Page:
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Anyone know when the 3.5 moved from a non interference engine to an interferance engine? I thought my 97 was a non-interference. looking at a 2000 300M today and was curious...
 

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That's when your wife tells you the grass needs cutting but you're watching a game.

Just kidding. An interference motor is one in which the valves and pistons can make contact if the valve timing gets too far out of whack. That's what happens when a timing belt breaks; the cam(s) are no longer in synch with the crankshaft, so a piston comes up while a valve is fully open. When they meet, the result may be a bent a valve or broken piston or both.
 

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98+ 3.2/3.5 are interference. 93-97 3.5's are not, and will survive a timing belt failure.
 

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98+ 3.2/3.5 are interference. 93-97 3.5's are not, and will survive a timing belt failure.
I've always wondered, why make an interference motor (or as my Dad calls them, self destructing motors) If it's possible to make it so they don't interfere, then why would you change that? My random guesses would be you could make the engine physically smaller, and thus lighter and cheaper, or you could control the combustion better. One of these days I'm going to beat up a powertrain engineer and ask them. Everytime some one mentions interference and motors in the same sentence I just want to go throttle an engineer at a car company and ask them: why?!?
 

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I've always wondered, why make an interference motor (or as my Dad calls them, self destructing motors) If it's possible to make it so they don't interfere, then why would you change that? My random guesses would be you could make the engine physically smaller, and thus lighter and cheaper, or you could control the combustion better. One of these days I'm going to beat up a powertrain engineer and ask them. Everytime some one mentions interference and motors in the same sentence I just want to go throttle an engineer at a car company and ask them: why?!?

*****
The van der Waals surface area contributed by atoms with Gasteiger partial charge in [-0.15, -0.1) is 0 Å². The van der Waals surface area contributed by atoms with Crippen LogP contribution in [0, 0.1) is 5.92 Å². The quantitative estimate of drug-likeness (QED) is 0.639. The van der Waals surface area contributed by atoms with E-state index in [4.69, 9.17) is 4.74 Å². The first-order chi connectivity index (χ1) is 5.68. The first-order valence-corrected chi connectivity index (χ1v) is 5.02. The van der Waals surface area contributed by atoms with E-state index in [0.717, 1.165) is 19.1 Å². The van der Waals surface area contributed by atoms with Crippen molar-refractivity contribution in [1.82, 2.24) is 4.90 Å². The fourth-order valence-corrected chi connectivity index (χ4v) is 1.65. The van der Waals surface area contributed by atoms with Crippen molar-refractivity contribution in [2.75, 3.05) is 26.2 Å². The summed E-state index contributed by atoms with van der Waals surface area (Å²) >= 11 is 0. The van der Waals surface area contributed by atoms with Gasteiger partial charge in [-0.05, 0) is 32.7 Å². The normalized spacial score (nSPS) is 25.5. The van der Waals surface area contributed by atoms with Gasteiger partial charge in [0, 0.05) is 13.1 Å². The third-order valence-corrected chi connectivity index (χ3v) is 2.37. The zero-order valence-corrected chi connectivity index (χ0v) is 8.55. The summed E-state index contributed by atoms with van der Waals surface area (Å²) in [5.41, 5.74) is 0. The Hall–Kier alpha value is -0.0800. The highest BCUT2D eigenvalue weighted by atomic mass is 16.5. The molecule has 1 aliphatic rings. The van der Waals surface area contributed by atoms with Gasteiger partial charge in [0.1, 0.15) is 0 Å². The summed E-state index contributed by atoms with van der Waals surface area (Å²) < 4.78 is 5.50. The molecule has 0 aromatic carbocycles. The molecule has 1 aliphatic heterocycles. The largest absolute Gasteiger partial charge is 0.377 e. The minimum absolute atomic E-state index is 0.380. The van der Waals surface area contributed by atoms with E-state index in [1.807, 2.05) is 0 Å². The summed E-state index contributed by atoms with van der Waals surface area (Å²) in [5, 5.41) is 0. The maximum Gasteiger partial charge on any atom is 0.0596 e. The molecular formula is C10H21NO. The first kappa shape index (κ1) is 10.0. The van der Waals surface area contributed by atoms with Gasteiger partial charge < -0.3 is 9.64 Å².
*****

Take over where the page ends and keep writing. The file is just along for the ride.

You are pretty much on track with your guessing. Engines are made interference to tighten compression ratios and improve performance for the most part; allowing a more precise burn. They are smaller and lighter also, but thats not the main reason. Many diesels are interference also, they run compression ratios upwards of 20:1.

Interference engines are fine as long as you change the timing belt before it breaks. On engines with a chain, such as the 2.7, there are hardly any problems at all with pistons contacting valves, unless the timing chain breaks or the guides wear out -- which is usually not common -- and will exhibit obvious symptoms before it blows.
 

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Timing belts are out. They won't come back until they are good for 1 millions miles, so when carbon nanotube based timing belts are readily available...
plus, you have to separate the oil in the camshaft phasers & the camshaft drive. Audi did it in the 3.0 V6 [continuous intake, discrete exhaust]
http://www.audiworld.com/tech/eng110.shtml

The little valve relief cutouts, which allow for maximum valve lift while the piston is at TDC, are just breeding grounds for unburned fuel. Granted they are still around on some engines, but massively reduced in spite of ever increasing valve lift, and wider camshaft phaser angles, partly due to lower valve angles and greater expected life of timing chains.
 
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